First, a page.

One of my favoruite authors, Eric Flint, has written an interesting essay:
To give an example, most shoplifters do not steal in order to resell at a profit. They steal for their own use — but it’s worth the risk to them because they eliminate the cost of paying for the stolen item. The thief’s equivalent of the old saw, “a penny saved is a penny earned.”
And that’s what drives most — not all — electronic copyright infringement. People do not generally “pirate” an electronic text in order to sell it for a profit. They do it in order to get the text itself, for their own use.
There is one major exception to this rule. But that involves people who can operate openly on a mass production scale in countries which do not enforce international intellectual property rights. And the only thing I’ll say about that here is that all the arguments advanced by DRM advocates are silly when you’re dealing with this one (and only) instance of mass-scale piracy. For the obvious reason that the only conceivable way to enforce the law is to somehow cajole or coerce the authorities in a foreign country to do it. You might or might not be able to do that, but if you can it certainly won’t be due to DRM laws which are such a burden to the population in countries which do respect intellectual property rights.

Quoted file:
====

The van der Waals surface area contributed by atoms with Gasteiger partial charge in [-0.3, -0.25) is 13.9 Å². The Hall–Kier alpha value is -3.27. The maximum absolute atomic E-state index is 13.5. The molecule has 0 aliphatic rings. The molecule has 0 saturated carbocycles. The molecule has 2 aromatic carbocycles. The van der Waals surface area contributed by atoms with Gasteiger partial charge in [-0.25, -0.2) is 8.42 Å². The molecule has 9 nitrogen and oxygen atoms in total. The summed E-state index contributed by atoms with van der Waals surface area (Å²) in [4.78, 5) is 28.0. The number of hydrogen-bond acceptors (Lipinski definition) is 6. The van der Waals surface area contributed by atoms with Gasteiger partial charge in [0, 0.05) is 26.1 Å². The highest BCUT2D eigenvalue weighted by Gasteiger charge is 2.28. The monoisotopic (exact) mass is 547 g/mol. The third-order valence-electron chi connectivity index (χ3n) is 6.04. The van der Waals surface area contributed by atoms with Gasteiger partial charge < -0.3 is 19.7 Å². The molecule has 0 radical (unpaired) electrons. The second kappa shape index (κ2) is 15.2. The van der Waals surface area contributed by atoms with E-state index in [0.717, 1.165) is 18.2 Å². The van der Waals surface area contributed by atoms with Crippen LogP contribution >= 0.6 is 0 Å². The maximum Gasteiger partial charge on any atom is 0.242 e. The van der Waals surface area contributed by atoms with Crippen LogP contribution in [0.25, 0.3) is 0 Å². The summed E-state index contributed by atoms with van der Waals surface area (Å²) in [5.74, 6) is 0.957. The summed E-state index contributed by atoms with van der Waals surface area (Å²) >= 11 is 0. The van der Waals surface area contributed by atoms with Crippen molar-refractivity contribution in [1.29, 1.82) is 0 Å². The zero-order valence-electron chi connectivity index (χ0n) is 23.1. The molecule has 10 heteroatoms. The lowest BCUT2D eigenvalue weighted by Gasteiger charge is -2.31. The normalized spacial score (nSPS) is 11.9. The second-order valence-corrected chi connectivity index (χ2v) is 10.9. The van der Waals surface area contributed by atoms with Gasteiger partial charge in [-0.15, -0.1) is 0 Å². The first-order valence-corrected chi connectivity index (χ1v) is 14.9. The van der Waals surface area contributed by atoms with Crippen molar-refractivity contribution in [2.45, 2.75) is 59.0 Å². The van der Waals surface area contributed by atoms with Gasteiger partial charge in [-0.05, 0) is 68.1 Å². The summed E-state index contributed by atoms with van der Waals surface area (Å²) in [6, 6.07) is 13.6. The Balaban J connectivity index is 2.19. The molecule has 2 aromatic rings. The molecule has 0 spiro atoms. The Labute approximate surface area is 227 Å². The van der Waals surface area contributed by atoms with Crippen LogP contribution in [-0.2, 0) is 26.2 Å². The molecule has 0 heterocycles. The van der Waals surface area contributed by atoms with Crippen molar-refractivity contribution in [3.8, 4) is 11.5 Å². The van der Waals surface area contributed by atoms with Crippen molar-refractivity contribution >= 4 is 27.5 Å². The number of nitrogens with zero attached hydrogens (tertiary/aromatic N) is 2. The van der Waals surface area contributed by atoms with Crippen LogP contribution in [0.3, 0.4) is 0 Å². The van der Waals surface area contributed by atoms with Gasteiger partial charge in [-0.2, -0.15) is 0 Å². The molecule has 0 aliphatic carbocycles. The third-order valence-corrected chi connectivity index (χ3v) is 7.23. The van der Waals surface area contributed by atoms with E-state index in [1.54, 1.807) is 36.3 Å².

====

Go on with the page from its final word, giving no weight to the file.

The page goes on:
I’ve really enjoyed his “1632” series, done in sort-of collaboration with a host of other writers — some of them very good neophytes — & also including the ever-talented David Weber.
When you finish his from-the-hip essay, read a few of his books from that library. Discover book addiction afresh!